“And Friday night,” he said, “I went gigging.”
When his sixth-graders ask about gigging, Fogg laughs. “Oh, you guys are too young,” he tells them.
Fogg is an easy-going guy with a hard-working ethos. He plays at RiRa and Brian Boru. He plays the old standards. He plays originals. He plays a little of everything. He played two shows last Friday, two shows Saturday and one show Sunday.
Fogg played in high school and he played in college. At the University of New Hampshire, he had a blind theater professor who performed scenes from a Braille script in front of the class; he never missed that one. The more his teachers performed, he said, the more he performed. That’s something he tries to pass on to his students.
Fogg, who describes himself as not particularly stylish, is a 28-year-old entertainer who usually treads the school hallway in black duds. But gigging gives him some street cred: How many public school teachers have publicists? How many teachers have publicists who send reviewers CDs wrapped in chocolates just to get a review? How many teachers are on iTunes, MySpace, and CDBaby? How many teachers teach hundreds of middle schoolers to sing Freddy Mercury’s “Bohemian Rhapsody”? (Or team teach history with Billy Joel’s “We Didn’t Start the Fire”?)
“Music has brought me to a lot of cool places,” Fogg said. And middle school is one of those places.
But making money just making music may be unrealistic. All the jazz greats had music gigs. And they also had teaching gigs, he said. “If it were really possible, they’d be doing it,” Fogg said.
Fogg had a show last year at Lyman Moore that was something of a hit, if choral enrollment is any indication – this year, it jumped 300 percent.
Still, Fogg hopes to make it big. So far, he’s been featured in Keyboard magazine, on Maine Public Radio and WCSH-TV’s “207″. he’s hoping to write one hit song, just one.
“All you have to do is write one hit tune,” he said, “and you can get your kids through college.”
from Keyboard Magazine – January 2007 by Ed Coury
In 1903, George Bernard Shaw wrote, “He who can, does. He who cannot, teaches.” If George were around today he’d be eating those words, after meeting Matt Fogg.
The 28-year-old music teacher does more in one week than many of us do in a month. Monday through Friday, Mr. Fogg is the vocal music instructor at Lyman Moore Middle School, near his home in Portland, Maine. Weekday evenings he teaches jazz piano at the University of Maine at Augusta, and Bowdoin College in Brunswick, Maine. And as if that weren’t enough to keep him busy, Matt directs the Jewish Youth Chorus of Maine (which is no small feat; Matt isn’t Jewish, so he learned the repertoire from scratch).
Okay, it’s apparent that Matt can teach. But can he “do”? The answer is yes – and he does it all weekend long.
You might catch Matt playing jazz standards at a classy Portland restaurant. He brings along a Yamaha P120 or P140 – and sometimes adds female vocalist Nicole Hajj. Matt and Nicole have recorded together, and their jazz tunes have been played on radio stations overseas.
Those gigs are quite a contrast to the shows Matt puts on with his cover band, Retrospecticus. “We try to do the whole rock star image,” he says. “We wear T-shirts and try to put on a really good rock show.” He describes the band’s playlist as “a mix of disco, soul, rock, and funk. Just all kinds of covers from the ‘50’s to the late ‘80’s.”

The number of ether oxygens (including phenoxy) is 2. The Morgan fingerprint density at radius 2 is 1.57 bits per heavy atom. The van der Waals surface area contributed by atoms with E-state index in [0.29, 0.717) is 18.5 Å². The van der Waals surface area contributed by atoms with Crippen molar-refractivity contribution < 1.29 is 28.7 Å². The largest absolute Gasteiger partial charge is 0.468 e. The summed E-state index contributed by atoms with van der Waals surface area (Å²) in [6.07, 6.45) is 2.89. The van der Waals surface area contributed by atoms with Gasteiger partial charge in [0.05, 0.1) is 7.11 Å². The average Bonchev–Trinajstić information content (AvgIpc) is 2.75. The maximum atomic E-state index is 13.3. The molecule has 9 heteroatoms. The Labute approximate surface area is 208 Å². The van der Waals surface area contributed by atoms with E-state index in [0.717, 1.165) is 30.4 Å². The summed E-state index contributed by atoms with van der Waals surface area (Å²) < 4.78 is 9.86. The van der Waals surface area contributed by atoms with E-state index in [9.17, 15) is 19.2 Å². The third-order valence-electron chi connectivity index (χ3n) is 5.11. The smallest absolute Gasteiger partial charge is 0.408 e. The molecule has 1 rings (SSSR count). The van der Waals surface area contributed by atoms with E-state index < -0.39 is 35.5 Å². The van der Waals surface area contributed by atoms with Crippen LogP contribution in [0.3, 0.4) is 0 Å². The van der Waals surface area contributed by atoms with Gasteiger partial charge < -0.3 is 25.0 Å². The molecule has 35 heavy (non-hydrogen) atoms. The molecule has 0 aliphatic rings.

Matt’s Retrospecticus rig consists of his Yamaha P120, the 73-key version of the Nord Electro 2, a microKORG, and sometimes an Angel melodica, “for a few tunes like Stevie’s ‘Isn’t She Lovely’.” Matt likes the sound of Yamaha pianos (which explains why he owns two). He puts the Electro in the mix for its great clonewheel abilities. And the microKORG is added for classic and modern synth sounds. “It has some of the cool analog sounds that Suge Knight and Snoop Dogg used, like on Doggie Style.”
The Motion Sound KP200S is Matt’s main amp. He runs in stereo and sends a feed from the amp’s stereo outs to the band’s P.A. system when needed. Monitoring is in-ear, with Shure E3 High Energy earphones. Matt supports his boards with an On-Stage Stands Folding Z keyboard stand with an added tier, or the two-tier On-Stage KSA7500 X-style stand.
The makeup of Matt’s rig is subject to change. Sometimes he takes his Kurzweil PC88 to a job. For really big shows, such as the Festival for Cultural Exchange in Portland, he puts his arm and back muscles to the test and brings his Hammond A-100, Leslie 120, Wurlitzer 200A, and Fender Rhodes Suitcase.
Matt may be in the classroom five days a week, but on-going recording projects with vocalist Jaye Drew as well as Morgan, Fogg, and Grimmett (an original group which recently released a CD) might make him a star one day. “All the things I do are an attempt to get out there and be known, and get my stuff heard,” he says. If he did make it to the big time, Matt would like to write and produce, making enough, he says, “to do whatever I want, when I want.”
Being a part-time performer has paid off in the classroom for Matt. He brought Retrospecticus to school one night to play a two-and-a-half hour dance. “Lot of kids in Portland never have a chance to hear a concert,” he says, “so I wanted to get the band in there.”
His effort paid off. “255 kids joined the chorus after we played,” he says. “The previous year we only had 80. Being a weekend pro gives a teacher some street cred. If they don’t find me credible, they won’t listen to anything I tell them.”